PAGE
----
Watched two movies this weekend. “Woman of the Year,” the first Tracy-Hepburn pairing. Starts out fine, gets lost. But it’s instructive for those who never paid sufficient attention to that legendary pairing. (A nice way of saying I never watched their movies, eh?) Hepburn nevah did anything foa me, but she’s lovely in this one. Smaht and brittle and evah so clevah, rally. The tacked-on humiliation-by-breakfast that concludes the movie is ridiculous, but by then I’d lost interest in the tale – mainly because it seemed to squander its premise for rote soaper plot points. If they remade it today they’d cast Adam Sandler or some other boy-guy in Spencer Tracy’s sportswriter part. Contemporary Hollywood seems incapable of presenting a by-god fella like Tracy without making him ridiculous, infantile, sloppy or otherwise unserious. In the contemporary version she’d be a network news anchor, and she’d come to love him when he attended a Presidential news conference with her and lit his farts on fire when a rival asked a particularly boring question.
Also watched - well, let’s go back a few years. Long time readers of the Bleat know how much I loved Rolie Polie Olie when Gnat was younger. We still watch it, but the unspoken pretext is a reconnection with the old days; she does it for me. Well. I saw “Olie Grows Up and Goes to the Emerald City,” a movie I had avoided because it wasn’t by Pixar. Stupid me. Did I not see the previews? Did I not know what this meant?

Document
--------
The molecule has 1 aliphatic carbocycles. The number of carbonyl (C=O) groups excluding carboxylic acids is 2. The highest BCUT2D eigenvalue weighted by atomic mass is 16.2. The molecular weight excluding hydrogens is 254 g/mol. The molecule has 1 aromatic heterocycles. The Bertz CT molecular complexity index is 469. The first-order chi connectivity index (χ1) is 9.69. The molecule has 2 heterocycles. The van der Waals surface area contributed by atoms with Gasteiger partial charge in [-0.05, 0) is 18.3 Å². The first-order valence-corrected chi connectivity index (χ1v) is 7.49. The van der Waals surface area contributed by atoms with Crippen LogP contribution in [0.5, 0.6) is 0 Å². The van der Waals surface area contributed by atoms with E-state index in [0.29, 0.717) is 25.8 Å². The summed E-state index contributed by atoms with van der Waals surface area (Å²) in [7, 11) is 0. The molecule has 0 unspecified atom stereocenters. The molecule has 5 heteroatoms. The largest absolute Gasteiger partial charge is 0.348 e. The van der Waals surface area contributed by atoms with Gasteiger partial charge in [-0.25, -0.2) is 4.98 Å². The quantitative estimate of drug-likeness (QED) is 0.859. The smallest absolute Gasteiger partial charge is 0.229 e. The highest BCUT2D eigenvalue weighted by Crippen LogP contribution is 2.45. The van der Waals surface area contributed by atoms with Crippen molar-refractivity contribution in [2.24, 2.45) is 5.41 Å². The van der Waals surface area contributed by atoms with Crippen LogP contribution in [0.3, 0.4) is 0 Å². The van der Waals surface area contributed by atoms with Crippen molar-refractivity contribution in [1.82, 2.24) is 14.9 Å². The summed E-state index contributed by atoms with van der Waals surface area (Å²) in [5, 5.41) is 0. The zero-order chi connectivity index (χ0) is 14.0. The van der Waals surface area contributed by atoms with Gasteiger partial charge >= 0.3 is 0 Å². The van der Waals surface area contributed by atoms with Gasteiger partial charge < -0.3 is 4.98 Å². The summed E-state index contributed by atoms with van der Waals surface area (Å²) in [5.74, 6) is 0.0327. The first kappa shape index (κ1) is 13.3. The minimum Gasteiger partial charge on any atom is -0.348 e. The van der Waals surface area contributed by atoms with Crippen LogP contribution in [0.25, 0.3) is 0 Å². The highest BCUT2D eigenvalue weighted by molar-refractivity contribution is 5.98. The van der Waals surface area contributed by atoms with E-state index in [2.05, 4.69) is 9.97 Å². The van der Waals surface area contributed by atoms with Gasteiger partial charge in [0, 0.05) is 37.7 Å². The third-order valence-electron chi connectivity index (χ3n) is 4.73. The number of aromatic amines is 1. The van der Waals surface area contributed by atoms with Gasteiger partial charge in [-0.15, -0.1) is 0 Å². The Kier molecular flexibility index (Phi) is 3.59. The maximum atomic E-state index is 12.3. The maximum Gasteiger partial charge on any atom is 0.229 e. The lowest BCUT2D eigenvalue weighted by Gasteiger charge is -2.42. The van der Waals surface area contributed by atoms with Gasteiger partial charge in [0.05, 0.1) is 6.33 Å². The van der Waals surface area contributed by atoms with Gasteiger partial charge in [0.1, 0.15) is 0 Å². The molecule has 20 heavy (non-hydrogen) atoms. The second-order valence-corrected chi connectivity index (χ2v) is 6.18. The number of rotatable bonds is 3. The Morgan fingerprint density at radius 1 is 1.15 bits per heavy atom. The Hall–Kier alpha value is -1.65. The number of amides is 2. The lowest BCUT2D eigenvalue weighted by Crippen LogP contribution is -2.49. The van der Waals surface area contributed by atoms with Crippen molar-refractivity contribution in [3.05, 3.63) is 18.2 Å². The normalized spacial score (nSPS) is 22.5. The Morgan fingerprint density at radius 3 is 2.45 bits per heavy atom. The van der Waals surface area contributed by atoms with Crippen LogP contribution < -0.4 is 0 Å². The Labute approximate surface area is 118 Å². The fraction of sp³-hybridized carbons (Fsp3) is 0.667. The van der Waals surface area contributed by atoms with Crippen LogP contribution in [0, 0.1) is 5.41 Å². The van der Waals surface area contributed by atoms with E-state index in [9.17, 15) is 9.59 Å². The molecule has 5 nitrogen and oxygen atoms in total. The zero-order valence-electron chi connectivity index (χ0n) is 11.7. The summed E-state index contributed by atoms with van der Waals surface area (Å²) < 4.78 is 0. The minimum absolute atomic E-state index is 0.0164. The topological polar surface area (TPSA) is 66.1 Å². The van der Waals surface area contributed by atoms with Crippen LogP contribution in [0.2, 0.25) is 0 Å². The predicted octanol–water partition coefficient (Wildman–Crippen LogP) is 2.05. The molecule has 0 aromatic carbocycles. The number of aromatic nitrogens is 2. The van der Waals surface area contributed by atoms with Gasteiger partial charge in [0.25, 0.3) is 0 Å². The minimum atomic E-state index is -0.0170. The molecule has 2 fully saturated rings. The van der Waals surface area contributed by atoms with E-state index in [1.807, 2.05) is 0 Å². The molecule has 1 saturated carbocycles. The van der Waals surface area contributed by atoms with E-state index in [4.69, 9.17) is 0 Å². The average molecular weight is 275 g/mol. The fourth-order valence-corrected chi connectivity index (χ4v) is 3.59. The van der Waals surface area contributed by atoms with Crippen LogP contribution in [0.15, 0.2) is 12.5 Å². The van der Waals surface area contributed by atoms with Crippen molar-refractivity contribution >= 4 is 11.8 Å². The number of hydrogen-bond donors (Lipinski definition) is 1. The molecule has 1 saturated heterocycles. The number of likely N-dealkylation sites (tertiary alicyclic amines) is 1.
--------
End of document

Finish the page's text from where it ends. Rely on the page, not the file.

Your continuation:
Only one man can come up with something like that. Oh, I’d heard he was involved in the project, but I forgot. Silly me. These words, and this picture, said it all:
William Joyce is the creator of Olie, among other delights, and he was the production designer for “Robots.” What he does for the 30s in “Olie” he does for the 50s in “Robots” – it’s just retro geekery without end, and I didn’t finish the movie because I kept rewinding to study things close-up. And if that wasn’t enough - Robin Williams as a fast-talking free-associating character! Who’d have predicted that! Actually, he wasn’t annoying, and since his character was made of metal there was no chance of realistic body hair.
Finally: my wife gets “Shape,” and the covers always feature alarmingly healthy women with the body fat of a dead salamander. If I don’t know the model, they look fine; if I do know the model, they look like they’ve spent the last year throwing up in a Mystic Tan booth. This month it’s Josie Maran, unrecognizable. Last month it was this woman:
Confused? Hint? All she wants to do is have some fun. Preferably before the sun goes down on Santa Monica Boulevard. Really. That's Sheryl Crow.
New Motels; see you tomorrow. Thanks for stopping by.
Oh, okay, one more picture. From Chuck E. Fargin’s last week, our monthly portrait. I should note that I gave her my old USB microphone and showed her how to use Garageband to make shows. She’ll be podcasting by March.